- Adults related by blood or marriage
- A child of the defendant
- A person with whom the defendant is romantically involved and lives with (or used to live with)
Washington law defines domestic violence as committing a violent or threatening crime (such as rape, assault, stalking, trespassing, or burglary) against a family or household member.
Unlike in other states, it’s worth noting that if a person is charged with assault in Washington, the court will not enhance the severity of penalties if the assault was an act of domestic violence (committed against a household member). However, the defendant may be required to pay a special fine.
Can I be charged with assault if no injury occurred?
Yes. Under Washington law, a defendant can be charged with assault if unwanted physical contact occurred, regardless of whether or not the offensive contact resulted in injury.
Can I be charged with assault if I was acting in self-defense?
Self-defense can be an effective legal strategy to defend yourself in court. However, it’s absolutely crucial to discuss this with a trusted criminal defense attorney beforehand, as the last thing you want to do is jeopardize your chance to obtain a favorable outcome.
Regardless of why the assault occurred, it’s safe to assume a conviction is possible—even if you acted in self-defense. The outcome of your case likely won’t depend on which defense you choose; rather, it will depend on how well you and your lawyer can argue the defense strategy.
The results of your case can also be impacted by the quantity of evidence that supports your stance, the quality of that evidence, and whether that evidence is effectively presented to the court. An experienced criminal defense attorney can assess the details of your case and recommend the best legal route to take to successfully reduce or dismiss the charges you’re up against.
Are the odds against me if I’ve been charged with assault?
No case is lost until the gavel drops. While criminal court proceedings can be nerve-racking, especially considering the severity of penalties a defendant will face if convicted, it’s completely possible to emerge unscathed after finding yourself on the wrong side of the law.
Securing reliable legal representation is non-negotiable if you have a hope of obtaining a positive outcome in court. Without a skilled criminal defense attorney in your corner to defend your rights, you risk being unfairly convicted, as this can offer the prosecution an opportunity to construct a one-sided case against you.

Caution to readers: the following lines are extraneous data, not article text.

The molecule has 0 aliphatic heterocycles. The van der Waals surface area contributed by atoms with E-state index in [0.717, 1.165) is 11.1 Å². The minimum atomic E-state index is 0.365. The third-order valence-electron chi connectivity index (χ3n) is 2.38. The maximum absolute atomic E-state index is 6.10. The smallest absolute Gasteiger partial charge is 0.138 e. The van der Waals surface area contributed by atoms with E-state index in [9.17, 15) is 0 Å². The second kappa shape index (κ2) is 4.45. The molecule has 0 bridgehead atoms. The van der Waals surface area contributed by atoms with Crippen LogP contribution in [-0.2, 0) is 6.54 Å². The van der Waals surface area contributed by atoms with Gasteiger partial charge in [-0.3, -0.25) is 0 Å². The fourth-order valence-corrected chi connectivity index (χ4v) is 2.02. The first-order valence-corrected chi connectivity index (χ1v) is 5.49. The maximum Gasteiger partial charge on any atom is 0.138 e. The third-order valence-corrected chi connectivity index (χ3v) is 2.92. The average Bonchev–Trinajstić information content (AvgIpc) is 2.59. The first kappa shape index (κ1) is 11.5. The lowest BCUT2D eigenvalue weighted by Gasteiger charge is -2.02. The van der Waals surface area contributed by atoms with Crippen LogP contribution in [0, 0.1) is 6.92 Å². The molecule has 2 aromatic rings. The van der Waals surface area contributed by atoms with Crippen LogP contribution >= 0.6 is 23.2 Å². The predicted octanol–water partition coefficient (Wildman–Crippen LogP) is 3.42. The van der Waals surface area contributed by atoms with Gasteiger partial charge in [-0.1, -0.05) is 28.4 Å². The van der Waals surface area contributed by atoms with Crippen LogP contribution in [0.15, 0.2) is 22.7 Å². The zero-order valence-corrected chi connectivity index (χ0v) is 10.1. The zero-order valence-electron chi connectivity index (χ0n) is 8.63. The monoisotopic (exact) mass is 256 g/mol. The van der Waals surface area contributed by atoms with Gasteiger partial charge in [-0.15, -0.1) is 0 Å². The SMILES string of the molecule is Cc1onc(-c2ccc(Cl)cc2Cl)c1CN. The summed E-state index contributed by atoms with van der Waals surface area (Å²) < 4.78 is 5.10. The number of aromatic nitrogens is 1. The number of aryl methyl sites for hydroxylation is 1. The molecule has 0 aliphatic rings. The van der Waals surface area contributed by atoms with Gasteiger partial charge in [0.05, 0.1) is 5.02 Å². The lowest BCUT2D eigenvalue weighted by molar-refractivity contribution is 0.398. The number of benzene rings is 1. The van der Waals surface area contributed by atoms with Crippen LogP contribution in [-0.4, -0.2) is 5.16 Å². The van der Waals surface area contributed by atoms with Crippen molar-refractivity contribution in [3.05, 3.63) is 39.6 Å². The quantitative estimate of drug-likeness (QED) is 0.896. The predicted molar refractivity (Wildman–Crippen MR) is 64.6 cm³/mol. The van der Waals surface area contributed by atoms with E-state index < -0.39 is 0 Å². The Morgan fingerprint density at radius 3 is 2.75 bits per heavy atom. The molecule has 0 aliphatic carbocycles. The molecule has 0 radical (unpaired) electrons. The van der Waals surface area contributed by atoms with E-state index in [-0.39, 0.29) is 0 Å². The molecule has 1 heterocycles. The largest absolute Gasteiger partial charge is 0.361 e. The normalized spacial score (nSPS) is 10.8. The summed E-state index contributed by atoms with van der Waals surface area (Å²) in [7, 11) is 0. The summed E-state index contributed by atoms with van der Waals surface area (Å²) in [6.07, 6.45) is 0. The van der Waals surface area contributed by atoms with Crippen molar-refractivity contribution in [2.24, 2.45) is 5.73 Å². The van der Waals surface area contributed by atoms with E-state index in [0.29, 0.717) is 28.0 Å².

There are various benefits to hiring a legal professional to defend you in court, including (but not limited to):
- They can help uncover evidence that is favorable to your case.
- They can demand the removal of inappropriate evidence (such as proof that was obtained in violation of your amendment rights).
- They can fact-check police reports and cross-examine witnesses.
- In worst-case scenarios, they can negotiate a plea deal or reduce charges to be less severe.
- They can recommend the best legal strategy to build you the strongest defense possible.
How to Defend Against Assault Charges
If you’ve been charged with assault in Washington, there’s no need to abandon hope. There are various strategies to defend against violent crimes like assault and battery. Keep in mind that a qualified criminal defense attorney will be your best resource to determine which defense will be most effective for your case.
Consider these common defenses against assault charges:
- Self-defense or defense of others. This is one of the most common defenses against a violent crime, as it argues that your actions were necessary to protect the safety of yourself or others. For this strategy to be successful, you must prove that 1) a genuine threat or unlawful force was used against them; 2) the threat or force would cause a reasonable person to fear for their safety; 3) there was no harm or provocation on your part, and 4) the force you used in self-defense is reasonable in relation to the force used by the victim.
- Defense of property. If you assaulted a person to protect your property or home, this may be an adequate strategy to defend your actions.
- Consent. If a victim voluntarily consented to your actions prior to the assault charge, this may lead to reduced or dismissed charges.
- Duress. This defense argues that your conduct, although criminal under ordinary circumstances, was something you were forced to engage in by threat or immediate use of physical force that would have resulted in bodily harm or injury.
- Lack of mental state. This defense argues that you were not in your right state of mind and acted unknowingly or unintentionally when you committed the offense.
Our Firm Is Here to Restore Your Freedom
McAvoy Law, PLLC is committed to protecting the rights of citizens in Lynnwood, Edmonds, Kirkland, and surrounding counties. If you've been charged with assault, immediate action is required if you wish to protect your future.
Even minor criminal charges can have a drastic impact on your life, as a single conviction can threaten your employability, financial security, relationships, and reputation. If you’ve been arrested in Washington, it’s crucial to seek support from a skilled criminal defense lawyer who will advocate tirelessly on your behalf.
Our founding attorney Kimberly McAvoy is a former prosecutor who uses her former experience to better the lives of her clients and their families. Our compassionate team of legal professionals is here to provide the personalized representation and customized legal solutions you rightfully deserve. When it comes to the rest of your life, don't settle for a mediocre defense. Put your trust in a firm with a proven track record of real results.
Being convicted of a violent crime can result in life-altering consequences and prison time. Don’t throw away your future by failing to prepare. Call (425) 374-0761 or contact us online today to schedule a free consultation.